Sunday, May 31, 2009
"For the launch of a new Umbro store in Manchester I worked alongside some of the lovely folk of Love to produce this massive wall mural linking everything to do with Manchester, Football and Tailoring. We started at 2 in the afternoon and finally gave up at 4am."
Saturday, May 30, 2009
"In a world of crunched corporate budgets and proliferating online open calls, AIGA this week affirmed its longstanding policy against speculative work—work done prior to engagement with a client and in anticipation of being paid if selected. After reviewing the policy in the context of the changing marketplace, the AIGA board of directors maintains that spec work "can compromise the benefits of effective design for both clients and designers—and that a designer fully engaged in a client's business challenges is necessary to an effective solution." The professional association for design says that it recognizes that the decision to engage in spec work is up to individual designers. At the same time, AIGA is committed to making designers aware of the associated risks. "By providing educational information on what it means to do work without the promise of compensation, and the resulting risks for both the client and the designer, we hope to empower every designer to make an informed and intelligent decision on an individual basis," said AIGA executive director Richard Grefé in a statement issued this week. Read on for AIGA's full, updated position on spec work."
Heading in the way-back machine I remember as a little boy my first real encounter with package design that I absolutely refused to throw away. It was GI-Joe packaging and it was beautiful. The illustrations were rich, saturated and full of discovery and detail. Much to my suprise while shopping for my son I saw that Target had brought back a few gems from my childhood. Here are some samples of GI-Joe packaging from back in the day and some of the stuff they just brought back from the archives at Tar-Get!
The marketing and product design was very iPod-esque... vibrant color palette, simple straight-forward photography... and a very cool product!
Friday, May 29, 2009
Thursday, May 28, 2009
Typical high-end HD camcorders have 2.1M pixel sensors and record with 3:1:1 color sub-sampled video at up to 30fps. RED offers the Mysterium ™ Super 35mm cine sized (24.4×13.7mm) sensor, which provides 4K (up to 30 fps), 3K (up to 60 fps) and 2K (up to 120 fps) capture, and all this with wide dynamic range and color space in 12 bit native RAW. At 4K, that’s more than 5 times the amount of information available every second and a vastly superior recording quality. In addition, you get the same breathtaking Depth of Field and selective focus as found in film cameras using equivalent 35mm P/L mount lenses. Mysterium ™ boasts greater than 66db Dynamic Range thanks to its large 29 sq. micron pixels. And 12,065,000 pixels deliver resolution that can only be called Ultra High Definition.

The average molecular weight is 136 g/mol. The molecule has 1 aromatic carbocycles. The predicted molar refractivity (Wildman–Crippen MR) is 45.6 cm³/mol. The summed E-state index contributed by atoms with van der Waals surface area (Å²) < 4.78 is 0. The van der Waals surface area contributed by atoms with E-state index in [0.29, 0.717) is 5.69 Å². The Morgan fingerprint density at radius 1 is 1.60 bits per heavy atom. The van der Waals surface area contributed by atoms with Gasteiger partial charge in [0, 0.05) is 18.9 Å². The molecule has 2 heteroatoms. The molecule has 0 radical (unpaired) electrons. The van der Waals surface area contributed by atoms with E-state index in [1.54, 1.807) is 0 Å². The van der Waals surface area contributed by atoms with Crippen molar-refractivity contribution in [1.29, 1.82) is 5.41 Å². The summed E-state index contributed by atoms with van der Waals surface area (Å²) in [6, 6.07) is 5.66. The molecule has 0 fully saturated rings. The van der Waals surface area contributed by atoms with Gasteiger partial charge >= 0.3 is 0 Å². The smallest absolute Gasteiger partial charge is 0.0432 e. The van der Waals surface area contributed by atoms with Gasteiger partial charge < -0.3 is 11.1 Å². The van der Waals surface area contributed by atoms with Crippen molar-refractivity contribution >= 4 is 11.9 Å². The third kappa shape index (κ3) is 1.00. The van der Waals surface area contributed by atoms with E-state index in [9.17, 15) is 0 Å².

Shoot lightweight EFP style (body around 10 lbs., in rugged aluminum alloy) or load it up to shoot a feature film. Options include RED-RAIL™ mounting accessories that “grow” the camera body. Configure for tripod, crane or long lens applications. High-resolution RED LCD and EVF monitors come equipped with advanced tools for framing, exposure and focus. The RED ONE™ body and RED-RAIL components provide numerous mounting points to allow hundreds of optional RED and third party accessories… some that haven’t even been dreamed of yet. Choose between the convenience and durability of recording directly to Compact Flash, in-camera, or outputting signal to RED FLASH DRIVE or RED DRIVE (RAID) for even longer recording options.
Based in Brooklyn, Rolling Press is a family-run offset print house that uses vegetable inks and wind generated power to run their presses. In addition, co-owner Eugene Lee is also a book designer and recognizes the importance design has on our lives as well as the environment.
Wednesday, May 27, 2009
Much of design is like training. It can be hard to see the benefits from one project to the next, or one unappreciative client to another, and easy to forget the reason why you chose this profession over something else. I see design as a lifestyle. When it starts to feel too much like work I grow impatient and frustrated. And I need the design equivalent of a soul ride.
Tuesday, May 26, 2009
Monday, May 25, 2009
A must buy from House Industries
L. Cutting Board
Large Ampersand Cutting Board: $110
While most of the House Industries staff could not fathom the sheer volume of cheeses and cured meats that might be heaped upon this generously-sized and sublimely shaped cutting surface, Andy and Rich commented that even their smallest social engagements would employ at least three such cutting boards. Besides, when vegetarians are making the scene (don't they always?), one needs to keep the Humboldt Fog and Lincolnshire Poacher separate from the Culatello di Zibello and Coppa di Parma.
* Made in the USA
* Solid Maple Butcher Block
* Approximately 18" (45cm) x 18" (45cm) x 1.5" (38mm) thick